Duncan Praises Pr. George’s Public Schools for Student Achievement

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In a visit to Bladensburg Elementary School today, Secretary of Education Arne Duncan praised Prince George’s County for its commitment to improving school performance.

“What they’ve done here in Prince George’s County has been great example of the type of applicants we’d like to see more of,” said Duncan in a call with reporters after the event. “You had a visionary plan, a real commitment to driving student achievement and you had a real buy-in at every level.”

The event was held to promote the $437 million national Teacher Incentive Fund program. Duncan praised the county and Bladensburg ES in particular. He said despite numerous challenges, the school is still providing an excellent education for students.

“A school like this, frankly, could provide many legitimate excuses as to why students can’t learn — population is way too diverse, too many students living below the poverty line and you sometimes hear folks tell you what students that come from different backgrounds can’t do,” Duncan said. “Here, there’s just an absolute, rock-solid, fundamental commitment that every single child can be successful and the progress that’s been made at this school is extraordinary.”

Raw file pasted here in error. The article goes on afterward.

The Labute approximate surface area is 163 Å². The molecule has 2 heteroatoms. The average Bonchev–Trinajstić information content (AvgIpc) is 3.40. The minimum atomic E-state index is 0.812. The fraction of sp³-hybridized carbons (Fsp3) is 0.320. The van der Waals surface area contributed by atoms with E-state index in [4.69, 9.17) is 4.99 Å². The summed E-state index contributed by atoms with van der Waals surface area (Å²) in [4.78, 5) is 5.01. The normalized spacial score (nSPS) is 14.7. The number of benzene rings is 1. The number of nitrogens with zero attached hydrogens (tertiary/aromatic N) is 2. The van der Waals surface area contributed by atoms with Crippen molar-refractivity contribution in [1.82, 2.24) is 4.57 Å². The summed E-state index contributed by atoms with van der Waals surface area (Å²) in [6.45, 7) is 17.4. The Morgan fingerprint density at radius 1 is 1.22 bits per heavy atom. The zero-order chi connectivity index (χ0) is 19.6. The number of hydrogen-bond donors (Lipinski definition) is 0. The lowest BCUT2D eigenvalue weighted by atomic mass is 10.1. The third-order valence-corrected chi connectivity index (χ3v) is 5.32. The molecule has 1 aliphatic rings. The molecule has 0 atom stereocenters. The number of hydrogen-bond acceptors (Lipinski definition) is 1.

In order to achieve that progress, the school had to first address the areas in which it was falling short. Rhonda Pitts, the school’s principal, said that the school had to look at its overall plan and do a better job of preparing a structure for its students. “Planning is just not planning a lesson,” Pitts said. It’s making sure you’re meeting every student’s needs in groups and individually and really delving into the content and making sure they understand it. When you question kids, the questions should be at a higher thinking level and not just at the knowledge. So where taking time creating questions before we implement that lesson.”

Bladensburg ES is one of the Prince George’s schools involved with Financial Incentive Rewards for Supervisors and Teachers (FIRST), which is a five-year program that began in 2007. The voluntary $17 million program rewards teachers and administrators for helping students meet achievement standards while undergoing rigorous evaluation. Nineteen other schools are enrolled in the program.